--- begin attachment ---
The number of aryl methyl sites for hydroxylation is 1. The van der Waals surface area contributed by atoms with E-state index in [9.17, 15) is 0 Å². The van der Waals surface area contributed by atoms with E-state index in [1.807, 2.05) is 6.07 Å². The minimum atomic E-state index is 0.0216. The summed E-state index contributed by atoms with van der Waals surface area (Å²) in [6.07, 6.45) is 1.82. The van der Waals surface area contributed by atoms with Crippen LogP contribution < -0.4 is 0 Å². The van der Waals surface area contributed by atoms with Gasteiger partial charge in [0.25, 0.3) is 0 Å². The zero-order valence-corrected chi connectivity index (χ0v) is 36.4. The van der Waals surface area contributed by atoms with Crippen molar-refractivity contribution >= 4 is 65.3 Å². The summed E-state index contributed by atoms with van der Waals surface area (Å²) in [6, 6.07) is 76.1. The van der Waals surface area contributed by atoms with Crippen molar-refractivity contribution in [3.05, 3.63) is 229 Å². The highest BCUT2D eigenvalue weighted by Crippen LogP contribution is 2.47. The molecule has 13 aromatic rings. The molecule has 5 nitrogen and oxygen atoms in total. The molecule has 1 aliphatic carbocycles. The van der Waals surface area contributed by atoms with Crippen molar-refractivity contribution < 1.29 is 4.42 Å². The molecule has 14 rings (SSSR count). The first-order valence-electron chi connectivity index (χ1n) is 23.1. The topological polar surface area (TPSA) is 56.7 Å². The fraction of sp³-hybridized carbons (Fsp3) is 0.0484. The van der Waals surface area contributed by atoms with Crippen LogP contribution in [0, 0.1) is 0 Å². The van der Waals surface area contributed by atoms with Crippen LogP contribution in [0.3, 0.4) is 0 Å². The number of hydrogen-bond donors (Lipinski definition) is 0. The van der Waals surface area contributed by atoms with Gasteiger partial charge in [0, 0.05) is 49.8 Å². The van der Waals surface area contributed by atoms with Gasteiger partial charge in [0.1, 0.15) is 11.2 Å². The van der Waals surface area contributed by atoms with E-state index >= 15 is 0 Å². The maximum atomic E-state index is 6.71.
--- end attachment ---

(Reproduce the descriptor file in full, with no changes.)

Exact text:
The number of aryl methyl sites for hydroxylation is 1. The van der Waals surface area contributed by atoms with E-state index in [9.17, 15) is 0 Å². The van der Waals surface area contributed by atoms with E-state index in [1.807, 2.05) is 6.07 Å². The minimum atomic E-state index is 0.0216. The summed E-state index contributed by atoms with van der Waals surface area (Å²) in [6.07, 6.45) is 1.82. The van der Waals surface area contributed by atoms with Crippen LogP contribution < -0.4 is 0 Å². The van der Waals surface area contributed by atoms with Gasteiger partial charge in [0.25, 0.3) is 0 Å². The zero-order valence-corrected chi connectivity index (χ0v) is 36.4. The van der Waals surface area contributed by atoms with Crippen molar-refractivity contribution >= 4 is 65.3 Å². The summed E-state index contributed by atoms with van der Waals surface area (Å²) in [6, 6.07) is 76.1. The van der Waals surface area contributed by atoms with Crippen molar-refractivity contribution in [3.05, 3.63) is 229 Å². The highest BCUT2D eigenvalue weighted by Crippen LogP contribution is 2.47. The molecule has 13 aromatic rings. The molecule has 5 nitrogen and oxygen atoms in total. The molecule has 1 aliphatic carbocycles. The van der Waals surface area contributed by atoms with Crippen molar-refractivity contribution < 1.29 is 4.42 Å². The molecule has 14 rings (SSSR count). The first-order valence-electron chi connectivity index (χ1n) is 23.1. The topological polar surface area (TPSA) is 56.7 Å². The fraction of sp³-hybridized carbons (Fsp3) is 0.0484. The van der Waals surface area contributed by atoms with Crippen LogP contribution in [0, 0.1) is 0 Å². The van der Waals surface area contributed by atoms with Crippen LogP contribution in [0.3, 0.4) is 0 Å². The number of hydrogen-bond donors (Lipinski definition) is 0. The van der Waals surface area contributed by atoms with Gasteiger partial charge in [0, 0.05) is 49.8 Å². The van der Waals surface area contributed by atoms with Gasteiger partial charge in [0.1, 0.15) is 11.2 Å². The van der Waals surface area contributed by atoms with E-state index >= 15 is 0 Å². The maximum atomic E-state index is 6.71.